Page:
CBS Local — After a devastating flu season in Australia set off warning bells in the U.S. back in November, the CDC now says that America’s flu season is already responsible for hundreds of deaths around the country.
“This is a season that has a lot more steam than we thought,” the CDC’s Dr. Dan Jernigan said, via CBS News. The U.S. Centers for Disease Control and Prevention recently estimated that 759 people died of flu-related illnesses between Oct. 7 and Dec. 23. Last year, only 322 people died during the same period due to the flu. America’s flu outbreak reached its worst point of season on Jan. 13, as the U.S. health officials say 32 states, Puerto Rico, and the New York City area were all designated “high activity” areas for the flu.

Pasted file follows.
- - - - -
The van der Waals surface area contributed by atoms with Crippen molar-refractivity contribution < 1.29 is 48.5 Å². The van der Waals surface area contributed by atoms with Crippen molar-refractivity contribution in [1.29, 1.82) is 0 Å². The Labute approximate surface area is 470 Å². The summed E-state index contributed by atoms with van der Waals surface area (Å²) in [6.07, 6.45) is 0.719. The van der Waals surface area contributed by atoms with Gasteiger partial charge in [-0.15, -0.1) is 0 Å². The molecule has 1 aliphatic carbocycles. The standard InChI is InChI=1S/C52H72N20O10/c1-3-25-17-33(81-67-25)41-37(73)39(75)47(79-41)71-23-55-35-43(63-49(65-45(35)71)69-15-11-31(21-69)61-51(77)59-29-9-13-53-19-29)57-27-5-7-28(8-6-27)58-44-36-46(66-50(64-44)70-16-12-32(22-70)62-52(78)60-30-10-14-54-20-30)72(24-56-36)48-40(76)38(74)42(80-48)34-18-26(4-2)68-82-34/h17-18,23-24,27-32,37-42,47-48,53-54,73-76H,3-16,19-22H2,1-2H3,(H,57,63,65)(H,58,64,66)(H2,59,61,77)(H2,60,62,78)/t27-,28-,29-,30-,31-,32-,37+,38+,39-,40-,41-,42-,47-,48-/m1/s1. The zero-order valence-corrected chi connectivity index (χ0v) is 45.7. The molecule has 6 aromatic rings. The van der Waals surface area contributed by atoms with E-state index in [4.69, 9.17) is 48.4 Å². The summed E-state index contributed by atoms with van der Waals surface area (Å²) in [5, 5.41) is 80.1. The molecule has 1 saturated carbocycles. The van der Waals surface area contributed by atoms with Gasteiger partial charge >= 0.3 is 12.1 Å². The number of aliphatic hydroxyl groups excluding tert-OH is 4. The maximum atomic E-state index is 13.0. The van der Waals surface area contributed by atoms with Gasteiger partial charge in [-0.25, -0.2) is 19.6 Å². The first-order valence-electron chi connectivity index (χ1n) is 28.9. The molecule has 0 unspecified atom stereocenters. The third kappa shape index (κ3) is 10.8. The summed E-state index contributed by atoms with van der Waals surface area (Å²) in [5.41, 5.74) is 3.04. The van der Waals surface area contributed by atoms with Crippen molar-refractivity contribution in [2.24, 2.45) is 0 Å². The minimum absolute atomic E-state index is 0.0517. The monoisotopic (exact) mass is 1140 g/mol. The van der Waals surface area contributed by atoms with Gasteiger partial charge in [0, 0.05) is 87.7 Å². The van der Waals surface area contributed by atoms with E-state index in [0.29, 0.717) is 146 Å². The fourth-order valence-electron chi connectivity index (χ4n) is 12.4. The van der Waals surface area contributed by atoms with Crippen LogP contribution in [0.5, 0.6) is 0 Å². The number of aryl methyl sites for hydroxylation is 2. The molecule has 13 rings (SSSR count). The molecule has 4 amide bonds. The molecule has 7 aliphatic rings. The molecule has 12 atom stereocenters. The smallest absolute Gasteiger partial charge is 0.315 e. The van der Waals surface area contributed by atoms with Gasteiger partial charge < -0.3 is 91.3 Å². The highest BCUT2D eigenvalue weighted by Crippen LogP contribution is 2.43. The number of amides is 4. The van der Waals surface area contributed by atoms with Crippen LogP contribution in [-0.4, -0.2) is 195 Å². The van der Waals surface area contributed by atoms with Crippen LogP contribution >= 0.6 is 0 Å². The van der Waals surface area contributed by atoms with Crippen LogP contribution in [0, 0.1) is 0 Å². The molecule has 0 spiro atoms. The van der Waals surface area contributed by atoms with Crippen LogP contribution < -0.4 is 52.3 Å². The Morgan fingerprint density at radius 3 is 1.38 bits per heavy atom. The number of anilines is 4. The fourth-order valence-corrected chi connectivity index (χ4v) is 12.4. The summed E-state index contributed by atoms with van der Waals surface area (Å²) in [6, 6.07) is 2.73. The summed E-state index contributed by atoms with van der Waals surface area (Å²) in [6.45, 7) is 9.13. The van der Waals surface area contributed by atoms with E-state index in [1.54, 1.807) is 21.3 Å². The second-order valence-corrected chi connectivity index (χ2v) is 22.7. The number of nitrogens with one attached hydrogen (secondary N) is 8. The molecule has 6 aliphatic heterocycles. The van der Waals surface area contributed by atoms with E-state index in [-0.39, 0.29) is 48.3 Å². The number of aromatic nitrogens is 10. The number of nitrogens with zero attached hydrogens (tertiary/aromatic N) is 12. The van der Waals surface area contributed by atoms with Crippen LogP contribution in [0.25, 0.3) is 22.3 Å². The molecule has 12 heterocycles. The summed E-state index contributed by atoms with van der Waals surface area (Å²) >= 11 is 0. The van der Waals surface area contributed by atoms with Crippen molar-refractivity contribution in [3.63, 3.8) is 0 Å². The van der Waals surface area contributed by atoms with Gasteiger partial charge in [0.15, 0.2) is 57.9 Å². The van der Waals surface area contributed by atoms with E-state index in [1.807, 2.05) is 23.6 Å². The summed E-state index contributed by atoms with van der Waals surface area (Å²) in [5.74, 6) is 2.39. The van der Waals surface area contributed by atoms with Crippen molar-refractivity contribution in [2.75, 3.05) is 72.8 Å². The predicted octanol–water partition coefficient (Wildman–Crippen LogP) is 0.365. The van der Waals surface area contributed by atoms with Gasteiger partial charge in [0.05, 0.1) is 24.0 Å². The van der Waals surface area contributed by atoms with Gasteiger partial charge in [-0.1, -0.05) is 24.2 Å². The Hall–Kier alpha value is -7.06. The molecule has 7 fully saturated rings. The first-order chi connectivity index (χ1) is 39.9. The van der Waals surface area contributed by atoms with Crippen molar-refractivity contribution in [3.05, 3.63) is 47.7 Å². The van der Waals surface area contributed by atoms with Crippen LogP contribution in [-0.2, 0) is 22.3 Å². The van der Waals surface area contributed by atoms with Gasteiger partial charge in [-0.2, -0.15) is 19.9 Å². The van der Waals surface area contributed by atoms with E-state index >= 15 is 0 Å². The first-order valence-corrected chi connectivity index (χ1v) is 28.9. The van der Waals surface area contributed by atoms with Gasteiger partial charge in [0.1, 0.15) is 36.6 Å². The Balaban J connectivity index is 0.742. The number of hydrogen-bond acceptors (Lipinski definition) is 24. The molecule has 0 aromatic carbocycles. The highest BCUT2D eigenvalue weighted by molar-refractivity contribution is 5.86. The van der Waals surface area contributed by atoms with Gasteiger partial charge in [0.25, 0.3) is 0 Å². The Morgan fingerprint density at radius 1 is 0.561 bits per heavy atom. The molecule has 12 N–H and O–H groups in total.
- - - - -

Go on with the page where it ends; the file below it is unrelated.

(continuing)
While Australia’s flu vaccine was reportedly only effective 10 percent of the time, the CDC is urging Americans to get a flu shot. The organization claimed in a recent release that the U.S. version has a success rate of closer to 40 percent against common strains of influenza. Against the more serious and widespread version of the flu this year, the H3N2 virus, the CDC admits its shot’s effectiveness goes down to about 32 percent.
For people who already have the flu, the CDC is urging Americans to avoid others by staying home unless you’re traveling to see a doctor. Young children, pregnant women, and seniors over 65 — who are all at risk for fatal complications — are being asked to contact their doctors immediately if they get sick.